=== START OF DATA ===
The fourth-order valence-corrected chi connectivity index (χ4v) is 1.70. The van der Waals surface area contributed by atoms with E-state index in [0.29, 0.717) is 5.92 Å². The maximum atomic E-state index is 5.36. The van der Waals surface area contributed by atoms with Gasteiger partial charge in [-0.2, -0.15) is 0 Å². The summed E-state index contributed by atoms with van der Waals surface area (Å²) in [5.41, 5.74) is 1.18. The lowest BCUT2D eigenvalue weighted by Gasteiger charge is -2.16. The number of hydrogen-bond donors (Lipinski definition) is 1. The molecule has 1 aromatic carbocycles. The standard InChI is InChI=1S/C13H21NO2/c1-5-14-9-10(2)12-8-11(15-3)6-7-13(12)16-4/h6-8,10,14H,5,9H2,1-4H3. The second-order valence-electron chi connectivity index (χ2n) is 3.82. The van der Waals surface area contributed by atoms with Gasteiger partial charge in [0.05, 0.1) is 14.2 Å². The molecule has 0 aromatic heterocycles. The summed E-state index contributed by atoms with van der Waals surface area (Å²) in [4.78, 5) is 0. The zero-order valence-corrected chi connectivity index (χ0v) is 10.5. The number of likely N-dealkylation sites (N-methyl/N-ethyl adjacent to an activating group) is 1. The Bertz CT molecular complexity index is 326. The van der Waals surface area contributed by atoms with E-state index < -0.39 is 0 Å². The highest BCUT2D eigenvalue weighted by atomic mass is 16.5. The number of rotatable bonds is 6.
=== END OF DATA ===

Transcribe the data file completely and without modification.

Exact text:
The fourth-order valence-corrected chi connectivity index (χ4v) is 1.70. The van der Waals surface area contributed by atoms with E-state index in [0.29, 0.717) is 5.92 Å². The maximum atomic E-state index is 5.36. The van der Waals surface area contributed by atoms with Gasteiger partial charge in [-0.2, -0.15) is 0 Å². The summed E-state index contributed by atoms with van der Waals surface area (Å²) in [5.41, 5.74) is 1.18. The lowest BCUT2D eigenvalue weighted by Gasteiger charge is -2.16. The number of hydrogen-bond donors (Lipinski definition) is 1. The molecule has 1 aromatic carbocycles. The standard InChI is InChI=1S/C13H21NO2/c1-5-14-9-10(2)12-8-11(15-3)6-7-13(12)16-4/h6-8,10,14H,5,9H2,1-4H3. The second-order valence-electron chi connectivity index (χ2n) is 3.82. The van der Waals surface area contributed by atoms with Gasteiger partial charge in [0.05, 0.1) is 14.2 Å². The molecule has 0 aromatic heterocycles. The summed E-state index contributed by atoms with van der Waals surface area (Å²) in [4.78, 5) is 0. The zero-order valence-corrected chi connectivity index (χ0v) is 10.5. The number of likely N-dealkylation sites (N-methyl/N-ethyl adjacent to an activating group) is 1. The Bertz CT molecular complexity index is 326. The van der Waals surface area contributed by atoms with E-state index < -0.39 is 0 Å². The highest BCUT2D eigenvalue weighted by atomic mass is 16.5. The number of rotatable bonds is 6.